Namadgi Visitors Centre this morning - and an unknown

To: "'Steve Read'" <>
Subject: Namadgi Visitors Centre this morning - and an unknown
From: "Philip Veerman" <>
Date: Sun, 23 Feb 2014 23:07:35 +1100
I thought Female/immature White-winged Triller as I read your notes before I got to you mentioning it. I don't have a better candidate. Both that & Rufous Songlark have a rounded tail, so that does not separate. Moult of middle tail feathers could fit both species. Both will go from canopy to ground levels. White-winged Triller is I think slender compared to Rufous Songlark. In the White-winged Triller the patterning isn’t restricted to the wing-coverts, it is also on the secondaries and primaries.
-----Original Message-----
From: Steve Read [
Sent: Sunday, 23 February 2014 5:40 PM
To: 'Canberra Birds'
Subject: [canberrabirds] Namadgi Visitors Centre this morning - and an unknown

There was a good number of bush birds this morning at the Namadgi Visitors Centre, as the haze cleared under the sun.  A group of about 15 Dusky Woodswallows was very active, and included several fledged young. The most interesting sighting was a single Diamond Firetail.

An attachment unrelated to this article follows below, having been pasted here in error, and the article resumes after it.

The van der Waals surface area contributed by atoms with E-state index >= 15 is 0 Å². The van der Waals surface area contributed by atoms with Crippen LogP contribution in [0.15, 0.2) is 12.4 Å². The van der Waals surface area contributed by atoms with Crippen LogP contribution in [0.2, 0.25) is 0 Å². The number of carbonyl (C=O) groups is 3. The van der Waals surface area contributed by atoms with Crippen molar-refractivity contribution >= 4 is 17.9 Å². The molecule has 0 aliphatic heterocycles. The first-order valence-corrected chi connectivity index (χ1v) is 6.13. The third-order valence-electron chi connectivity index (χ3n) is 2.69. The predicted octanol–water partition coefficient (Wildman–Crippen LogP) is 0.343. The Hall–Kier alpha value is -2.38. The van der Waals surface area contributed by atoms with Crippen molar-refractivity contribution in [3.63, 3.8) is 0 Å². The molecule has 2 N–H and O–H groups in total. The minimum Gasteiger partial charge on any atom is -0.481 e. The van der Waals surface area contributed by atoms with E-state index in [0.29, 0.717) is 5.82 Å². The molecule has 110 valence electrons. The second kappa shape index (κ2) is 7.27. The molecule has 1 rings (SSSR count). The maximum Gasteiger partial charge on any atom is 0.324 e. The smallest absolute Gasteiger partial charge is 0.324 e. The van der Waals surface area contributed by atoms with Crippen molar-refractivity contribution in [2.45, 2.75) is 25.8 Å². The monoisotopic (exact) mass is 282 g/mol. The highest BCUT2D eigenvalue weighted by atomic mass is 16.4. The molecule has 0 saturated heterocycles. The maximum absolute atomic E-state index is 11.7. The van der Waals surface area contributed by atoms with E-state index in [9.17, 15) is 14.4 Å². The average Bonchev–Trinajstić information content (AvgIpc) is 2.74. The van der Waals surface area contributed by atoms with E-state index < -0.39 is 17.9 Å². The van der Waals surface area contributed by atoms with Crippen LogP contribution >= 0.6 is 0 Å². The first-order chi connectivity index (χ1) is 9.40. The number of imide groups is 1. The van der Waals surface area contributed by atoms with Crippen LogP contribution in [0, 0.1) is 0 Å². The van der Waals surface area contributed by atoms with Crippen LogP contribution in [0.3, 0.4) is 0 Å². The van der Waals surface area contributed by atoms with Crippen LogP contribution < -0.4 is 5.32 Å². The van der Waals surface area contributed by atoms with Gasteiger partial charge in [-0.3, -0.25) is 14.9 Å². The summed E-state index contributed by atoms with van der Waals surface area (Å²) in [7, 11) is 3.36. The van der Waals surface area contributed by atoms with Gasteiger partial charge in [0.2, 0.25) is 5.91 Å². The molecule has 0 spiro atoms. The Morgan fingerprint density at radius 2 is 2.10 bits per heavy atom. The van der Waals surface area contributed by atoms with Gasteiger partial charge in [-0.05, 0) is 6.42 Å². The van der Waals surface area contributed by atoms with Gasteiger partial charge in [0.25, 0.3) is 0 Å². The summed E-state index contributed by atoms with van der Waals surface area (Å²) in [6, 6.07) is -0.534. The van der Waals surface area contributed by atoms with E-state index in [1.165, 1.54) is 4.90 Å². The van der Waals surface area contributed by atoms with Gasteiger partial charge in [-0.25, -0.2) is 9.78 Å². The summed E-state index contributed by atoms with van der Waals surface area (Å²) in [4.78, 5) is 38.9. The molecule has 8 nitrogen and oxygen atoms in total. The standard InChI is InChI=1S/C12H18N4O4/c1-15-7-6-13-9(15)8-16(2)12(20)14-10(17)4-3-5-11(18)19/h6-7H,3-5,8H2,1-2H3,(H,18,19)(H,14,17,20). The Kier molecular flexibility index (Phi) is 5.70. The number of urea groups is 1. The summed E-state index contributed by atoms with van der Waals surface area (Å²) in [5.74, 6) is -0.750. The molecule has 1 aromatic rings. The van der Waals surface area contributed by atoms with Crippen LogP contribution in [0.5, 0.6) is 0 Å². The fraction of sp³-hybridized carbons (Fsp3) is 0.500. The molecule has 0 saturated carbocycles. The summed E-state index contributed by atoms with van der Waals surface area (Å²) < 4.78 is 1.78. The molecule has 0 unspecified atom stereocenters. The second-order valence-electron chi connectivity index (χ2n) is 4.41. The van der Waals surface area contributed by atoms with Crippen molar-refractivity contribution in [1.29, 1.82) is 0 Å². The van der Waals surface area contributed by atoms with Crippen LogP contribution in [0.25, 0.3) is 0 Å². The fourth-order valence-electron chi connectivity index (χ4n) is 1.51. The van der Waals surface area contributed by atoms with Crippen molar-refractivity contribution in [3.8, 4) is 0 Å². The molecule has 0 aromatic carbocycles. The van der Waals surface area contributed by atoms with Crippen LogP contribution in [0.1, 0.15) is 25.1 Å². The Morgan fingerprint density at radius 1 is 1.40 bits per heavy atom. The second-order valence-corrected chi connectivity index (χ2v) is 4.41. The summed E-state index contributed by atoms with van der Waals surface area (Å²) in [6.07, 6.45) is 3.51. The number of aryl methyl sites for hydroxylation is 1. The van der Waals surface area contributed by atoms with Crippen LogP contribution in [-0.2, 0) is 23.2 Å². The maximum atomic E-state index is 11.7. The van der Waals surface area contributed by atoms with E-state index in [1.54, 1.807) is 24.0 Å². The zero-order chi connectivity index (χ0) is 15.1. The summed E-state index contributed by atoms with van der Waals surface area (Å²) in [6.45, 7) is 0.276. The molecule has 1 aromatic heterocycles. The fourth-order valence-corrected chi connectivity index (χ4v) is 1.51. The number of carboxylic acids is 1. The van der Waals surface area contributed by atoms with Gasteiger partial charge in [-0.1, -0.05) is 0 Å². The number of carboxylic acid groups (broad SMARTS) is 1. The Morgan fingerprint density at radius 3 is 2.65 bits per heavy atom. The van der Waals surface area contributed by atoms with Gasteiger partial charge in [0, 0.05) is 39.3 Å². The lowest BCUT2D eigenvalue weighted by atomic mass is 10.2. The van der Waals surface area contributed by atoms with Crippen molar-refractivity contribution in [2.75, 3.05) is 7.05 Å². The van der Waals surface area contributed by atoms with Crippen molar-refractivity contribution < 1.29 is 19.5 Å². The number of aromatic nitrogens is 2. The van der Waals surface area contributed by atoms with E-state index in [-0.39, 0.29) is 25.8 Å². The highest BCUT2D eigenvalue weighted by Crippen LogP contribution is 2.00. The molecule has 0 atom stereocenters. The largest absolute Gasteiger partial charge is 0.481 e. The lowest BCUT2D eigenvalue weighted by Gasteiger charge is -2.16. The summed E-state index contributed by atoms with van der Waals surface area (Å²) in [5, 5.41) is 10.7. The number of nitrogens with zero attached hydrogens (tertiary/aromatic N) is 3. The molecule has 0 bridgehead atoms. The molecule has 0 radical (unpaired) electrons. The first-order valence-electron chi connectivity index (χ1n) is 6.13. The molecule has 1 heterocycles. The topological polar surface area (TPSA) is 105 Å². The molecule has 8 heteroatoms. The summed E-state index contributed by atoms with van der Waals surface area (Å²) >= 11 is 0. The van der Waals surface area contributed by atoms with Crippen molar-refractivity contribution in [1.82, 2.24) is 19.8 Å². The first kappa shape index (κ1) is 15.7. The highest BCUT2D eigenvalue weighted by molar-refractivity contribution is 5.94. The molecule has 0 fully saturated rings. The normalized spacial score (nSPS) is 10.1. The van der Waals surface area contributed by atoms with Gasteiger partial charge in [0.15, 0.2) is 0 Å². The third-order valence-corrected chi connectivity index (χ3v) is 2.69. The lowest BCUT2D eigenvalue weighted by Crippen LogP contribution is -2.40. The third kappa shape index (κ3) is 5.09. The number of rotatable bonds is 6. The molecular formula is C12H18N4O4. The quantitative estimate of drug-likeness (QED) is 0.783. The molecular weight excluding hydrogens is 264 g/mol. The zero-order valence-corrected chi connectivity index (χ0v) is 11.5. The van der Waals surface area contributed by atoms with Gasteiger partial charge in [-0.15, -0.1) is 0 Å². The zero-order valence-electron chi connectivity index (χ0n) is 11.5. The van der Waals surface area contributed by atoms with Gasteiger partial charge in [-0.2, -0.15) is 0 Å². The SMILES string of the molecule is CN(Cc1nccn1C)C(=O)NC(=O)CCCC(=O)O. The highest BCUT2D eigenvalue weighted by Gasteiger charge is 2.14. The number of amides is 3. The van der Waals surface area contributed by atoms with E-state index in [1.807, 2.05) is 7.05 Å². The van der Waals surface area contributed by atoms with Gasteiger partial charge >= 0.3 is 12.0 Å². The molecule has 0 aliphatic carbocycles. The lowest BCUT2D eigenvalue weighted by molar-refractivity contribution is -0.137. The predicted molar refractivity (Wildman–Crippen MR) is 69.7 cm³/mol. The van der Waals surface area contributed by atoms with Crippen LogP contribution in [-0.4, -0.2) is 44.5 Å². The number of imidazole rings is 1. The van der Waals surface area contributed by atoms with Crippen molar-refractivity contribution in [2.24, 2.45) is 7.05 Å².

There was also a slim brown bird that I couldn’t identify.  It was active in the canopy of the open woodland, but flew down to the shrub layer at times. A little smaller than the woodswallows, which it associated with briefly, and slimmer – say 16 cm? Head, shoulders and (especially) wings were mottled/scalloped/patterned brown; breast and belly were very pale, with faint streaks on the throat.  Faint brown eye-line. Tail was clearly notched and rounded (a better description is that both halves of the tail, either side of the notch, were rounded). No other distinguishing features.


Female/immature White-winged Triller is a possibility, but the patterning wasn’t restricted to the wing-coverts, and the tail doesn’t seem to fit. There was a male White-winged Triller feeding on the ground some distance away. Female Rufous Songlark is another possibility, but that’s a bird I don’t know, and I couldn’t see any reddening on the rump, although some web images do show a notched tail .  Do Rufous Songlarks spend time in the canopy?  Or can anyone suggest a third possibility?




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